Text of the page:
Thursday, May 23, 2024

“INFESTED”

THE STORY – Passionate about exotic animals, Kaleb brings home a venomous spider, who then accidentally slips away. Soon, residents of the apartment building battle an army of deadly, rapidly reproducing spiders.

THE CAST – Théo Christine, Sofia Lesaffre, Jérôme Niel, Lisa Nyarko, Finnegan Oldfield & Marie-Philomène Nga

THE TEAM – Sébastien Vanicek (Director/Writer) & Florent Bernard (Writer)

THE RUNNING TIME – 106 Minutes


Attention freaks: If you enjoy the sensation of being grossed out, icked out, or the general feeling of “yuck,” then “Infested” is the movie for you. Arachnophobes will likely have trouble even making it through the plot summary, but for those without a spider-based complex, this film will make you understand where they’re coming from. “Infested” is a nasty, creepy thrill ride.

The film is set in a low-income apartment complex, home to Kaleb (Théo Christine), a young man with grand aspirations beyond his unfortunate living situation. He makes a living by selling contraband sneakers and has a penchant for collecting creepy-crawly creatures. His bedroom is filled with reptiles and insects, which he has as much affection for as the average person does for a puppy. He comes into possession of a large rare spider, which he happily adds to his menagerie. However, the spider manages to escape its flimsy confines and quickly begins breeding. It’s not long before the apartment building is turned into one giant deadly spider colony, and Kaleb, along with his friends and family, must risk their lives to escape.

The eight-legged freaks who terrorize the tenants are truly the stuff of creepy crawly nightmares. These aren’t your ordinary spiders. Owing to some scientifically suspect reasoning that would fit perfectly in a 1950s B-movie, they’re able to jumpstart evolution and grow to enormous sizes. Just when it seems they’ve reached their ultimate final form, a newer, more enormous spider shows up. The constant escalation is wonderfully ludicrous and hilariously terrifying. And the execution of the spider scares is increasingly creative. The filmmakers get a lot of mileage out of some standard but effective jumpscares, but the more patient scenes are even better. One memorable moment involves a long hallway and a timer-based light; like so much of the movie, it manages to be both fun and painfully tense. It’s easily the best scene in the film.

As for our bipedal characters, the people who inhabit the apartment building are all portrayed by a talented ensemble with authenticity and appropriate fear. Christine is a fantastic leading man, and it’s impossible not to root for him. In fact, he’s so charming and sympathetic that it’s easy to forget or disregard the fact that all the film’s horrifying occurrences are explicitly Kaleb’s fault. The actors playing his fellow apartment dwellers are equally believable in their roles, which helps the audience feel the weight of every casualty. However, the film takes quite a while to get to the arachnid action, and what prefaces it is a series of scenes of the people in Kaleb’s life being increasingly awful to him. It’s obviously an integral part of the characters’ arcs to have them begin the film in one mindset and end it in another. Still, watching so many characters endlessly and cruelly antagonize Kaleb for a significant portion of the film is tiring.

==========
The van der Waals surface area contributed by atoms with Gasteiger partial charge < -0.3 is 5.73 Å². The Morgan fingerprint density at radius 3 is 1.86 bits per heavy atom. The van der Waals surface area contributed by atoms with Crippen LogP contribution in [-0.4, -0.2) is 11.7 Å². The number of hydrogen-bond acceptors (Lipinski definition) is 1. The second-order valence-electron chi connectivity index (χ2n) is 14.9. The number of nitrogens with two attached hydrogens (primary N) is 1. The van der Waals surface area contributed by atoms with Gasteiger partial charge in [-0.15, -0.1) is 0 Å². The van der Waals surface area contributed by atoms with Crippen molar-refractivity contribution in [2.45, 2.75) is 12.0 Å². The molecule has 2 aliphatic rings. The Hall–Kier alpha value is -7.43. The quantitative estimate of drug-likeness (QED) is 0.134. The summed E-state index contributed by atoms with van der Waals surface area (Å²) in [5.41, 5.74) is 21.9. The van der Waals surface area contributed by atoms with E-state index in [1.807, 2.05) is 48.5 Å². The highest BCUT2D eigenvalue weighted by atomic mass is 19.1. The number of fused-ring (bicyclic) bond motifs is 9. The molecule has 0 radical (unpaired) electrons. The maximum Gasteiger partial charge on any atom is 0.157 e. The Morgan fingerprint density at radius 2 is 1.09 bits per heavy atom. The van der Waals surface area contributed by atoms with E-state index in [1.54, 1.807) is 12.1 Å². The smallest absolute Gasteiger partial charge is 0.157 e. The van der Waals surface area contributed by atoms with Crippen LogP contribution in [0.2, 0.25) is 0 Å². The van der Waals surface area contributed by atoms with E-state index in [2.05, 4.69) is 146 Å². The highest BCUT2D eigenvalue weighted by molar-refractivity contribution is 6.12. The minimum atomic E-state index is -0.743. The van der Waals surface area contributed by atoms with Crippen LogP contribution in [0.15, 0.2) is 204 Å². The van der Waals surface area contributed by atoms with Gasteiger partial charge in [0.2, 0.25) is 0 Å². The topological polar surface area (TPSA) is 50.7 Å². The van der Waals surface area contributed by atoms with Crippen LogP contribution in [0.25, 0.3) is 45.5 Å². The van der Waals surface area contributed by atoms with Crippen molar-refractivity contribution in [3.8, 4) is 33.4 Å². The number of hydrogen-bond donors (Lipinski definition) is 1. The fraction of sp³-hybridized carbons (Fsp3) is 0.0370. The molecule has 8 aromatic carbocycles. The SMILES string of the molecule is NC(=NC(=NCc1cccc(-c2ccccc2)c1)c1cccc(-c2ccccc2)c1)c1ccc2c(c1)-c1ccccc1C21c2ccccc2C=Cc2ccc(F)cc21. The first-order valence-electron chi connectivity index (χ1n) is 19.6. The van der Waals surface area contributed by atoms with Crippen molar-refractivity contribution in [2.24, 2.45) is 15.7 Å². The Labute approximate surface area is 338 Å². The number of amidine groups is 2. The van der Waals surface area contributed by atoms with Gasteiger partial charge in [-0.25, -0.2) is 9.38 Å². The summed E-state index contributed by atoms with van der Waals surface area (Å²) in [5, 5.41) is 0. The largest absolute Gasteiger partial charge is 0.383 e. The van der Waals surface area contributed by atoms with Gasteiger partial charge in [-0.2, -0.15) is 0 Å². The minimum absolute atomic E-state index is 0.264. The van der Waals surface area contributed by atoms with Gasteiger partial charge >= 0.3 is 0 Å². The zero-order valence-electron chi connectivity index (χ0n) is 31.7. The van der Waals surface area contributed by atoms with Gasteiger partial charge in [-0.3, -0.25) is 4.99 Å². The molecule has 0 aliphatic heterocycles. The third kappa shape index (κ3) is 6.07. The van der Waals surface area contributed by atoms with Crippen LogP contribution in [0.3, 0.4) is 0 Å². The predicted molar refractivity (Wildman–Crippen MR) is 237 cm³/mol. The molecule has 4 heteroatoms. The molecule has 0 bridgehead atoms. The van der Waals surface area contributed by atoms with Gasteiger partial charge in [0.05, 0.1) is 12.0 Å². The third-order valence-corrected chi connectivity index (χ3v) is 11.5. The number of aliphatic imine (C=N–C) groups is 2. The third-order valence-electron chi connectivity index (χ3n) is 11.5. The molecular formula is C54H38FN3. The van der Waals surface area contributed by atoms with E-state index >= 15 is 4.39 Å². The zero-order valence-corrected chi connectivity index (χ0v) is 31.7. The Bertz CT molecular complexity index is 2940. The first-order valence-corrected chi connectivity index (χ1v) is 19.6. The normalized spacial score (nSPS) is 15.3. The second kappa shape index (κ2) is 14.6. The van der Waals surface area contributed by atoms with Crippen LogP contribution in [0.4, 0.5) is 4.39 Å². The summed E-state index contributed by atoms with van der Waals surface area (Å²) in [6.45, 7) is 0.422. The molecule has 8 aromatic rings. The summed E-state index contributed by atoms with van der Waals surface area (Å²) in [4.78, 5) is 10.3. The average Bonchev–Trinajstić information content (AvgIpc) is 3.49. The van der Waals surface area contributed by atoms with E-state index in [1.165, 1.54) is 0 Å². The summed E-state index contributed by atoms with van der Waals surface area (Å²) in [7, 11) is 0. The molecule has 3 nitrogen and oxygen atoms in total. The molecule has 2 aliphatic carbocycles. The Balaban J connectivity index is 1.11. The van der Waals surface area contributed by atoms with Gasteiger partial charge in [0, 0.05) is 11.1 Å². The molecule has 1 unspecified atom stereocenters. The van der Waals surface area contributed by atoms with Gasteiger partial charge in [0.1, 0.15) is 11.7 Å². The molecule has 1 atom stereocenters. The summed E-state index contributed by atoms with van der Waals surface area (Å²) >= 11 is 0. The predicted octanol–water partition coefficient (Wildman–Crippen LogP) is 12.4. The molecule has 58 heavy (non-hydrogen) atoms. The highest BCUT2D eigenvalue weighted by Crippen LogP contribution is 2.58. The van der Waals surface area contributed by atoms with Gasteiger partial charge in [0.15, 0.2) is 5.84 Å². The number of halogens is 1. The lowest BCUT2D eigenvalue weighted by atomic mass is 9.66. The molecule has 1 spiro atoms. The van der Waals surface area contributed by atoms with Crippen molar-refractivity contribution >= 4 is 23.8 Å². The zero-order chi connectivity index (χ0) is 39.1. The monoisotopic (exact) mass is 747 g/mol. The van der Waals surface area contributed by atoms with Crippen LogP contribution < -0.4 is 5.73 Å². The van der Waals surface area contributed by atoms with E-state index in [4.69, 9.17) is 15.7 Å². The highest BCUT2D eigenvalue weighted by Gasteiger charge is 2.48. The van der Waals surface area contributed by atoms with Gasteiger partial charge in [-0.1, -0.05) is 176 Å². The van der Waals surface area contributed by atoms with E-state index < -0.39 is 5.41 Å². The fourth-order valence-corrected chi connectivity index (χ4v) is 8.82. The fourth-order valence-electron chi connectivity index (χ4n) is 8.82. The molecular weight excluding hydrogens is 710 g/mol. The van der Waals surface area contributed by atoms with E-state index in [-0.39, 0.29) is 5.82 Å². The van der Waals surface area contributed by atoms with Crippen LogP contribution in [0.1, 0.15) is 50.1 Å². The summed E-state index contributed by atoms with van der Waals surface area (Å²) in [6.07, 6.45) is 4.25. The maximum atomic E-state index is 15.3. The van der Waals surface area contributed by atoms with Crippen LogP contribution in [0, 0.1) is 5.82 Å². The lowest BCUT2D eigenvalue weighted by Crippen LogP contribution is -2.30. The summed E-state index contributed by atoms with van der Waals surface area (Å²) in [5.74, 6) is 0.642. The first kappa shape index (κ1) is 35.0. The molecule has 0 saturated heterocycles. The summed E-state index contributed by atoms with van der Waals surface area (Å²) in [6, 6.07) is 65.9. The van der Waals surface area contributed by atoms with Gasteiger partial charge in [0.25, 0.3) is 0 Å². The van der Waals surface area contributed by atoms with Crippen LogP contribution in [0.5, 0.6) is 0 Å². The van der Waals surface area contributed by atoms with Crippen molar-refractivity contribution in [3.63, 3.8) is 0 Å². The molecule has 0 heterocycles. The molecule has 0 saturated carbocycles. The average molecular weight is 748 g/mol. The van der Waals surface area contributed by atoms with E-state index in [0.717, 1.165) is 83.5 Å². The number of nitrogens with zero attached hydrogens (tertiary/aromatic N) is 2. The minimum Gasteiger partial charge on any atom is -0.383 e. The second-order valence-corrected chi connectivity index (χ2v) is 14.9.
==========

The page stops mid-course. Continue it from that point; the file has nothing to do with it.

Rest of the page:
While it may have a plot that sounds exploitative or schlocky, “Infested” is well executed on a technical level. The spiders are all solidly rendered and animated, with the illusion of their existence never breaking, even during the film’s more absurd scenes. The film is well-shot and features several ingenious camera movements. This keeps the movie from feeling repetitive despite being set in drab apartments and hallways that all look relatively similar. Much like the spiders themselves, the scares and stakes keep growing throughout the film, leading to a genuinely monstrous conclusion. “Infested” is a harrowing yet perversely enjoyable ride with a solid human story at its center.

THE RECAP

THE GOOD - A creepy thrill ride that will terrify anyone, regardless of their level of arachnophobia. The scares are well-executed and endlessly fun.

THE BAD - Takes a long time to get the action going, and it fills that time with too many scenes of the characters being endlessly cruel to Kaleb.

THE OSCAR PROSPECTS - None

THE FINAL SCORE - 7/10

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Cody Dericks
Cody Dericks
Actor, awards & musical theatre buff. Co-host of the horror film podcast Halloweeners.

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<b>THE GOOD - </b>A creepy thrill ride that will terrify anyone, regardless of their level of arachnophobia. The scares are well-executed and endlessly fun. <br><br> <b>THE BAD - </b>Takes a long time to get the action going, and it fills that time with too many scenes of the characters being endlessly cruel to Kaleb.<br><br> <b>THE OSCAR PROSPECTS - </b>None<br><br> <b>THE FINAL SCORE - </b>7/10<br><br>"INFESTED"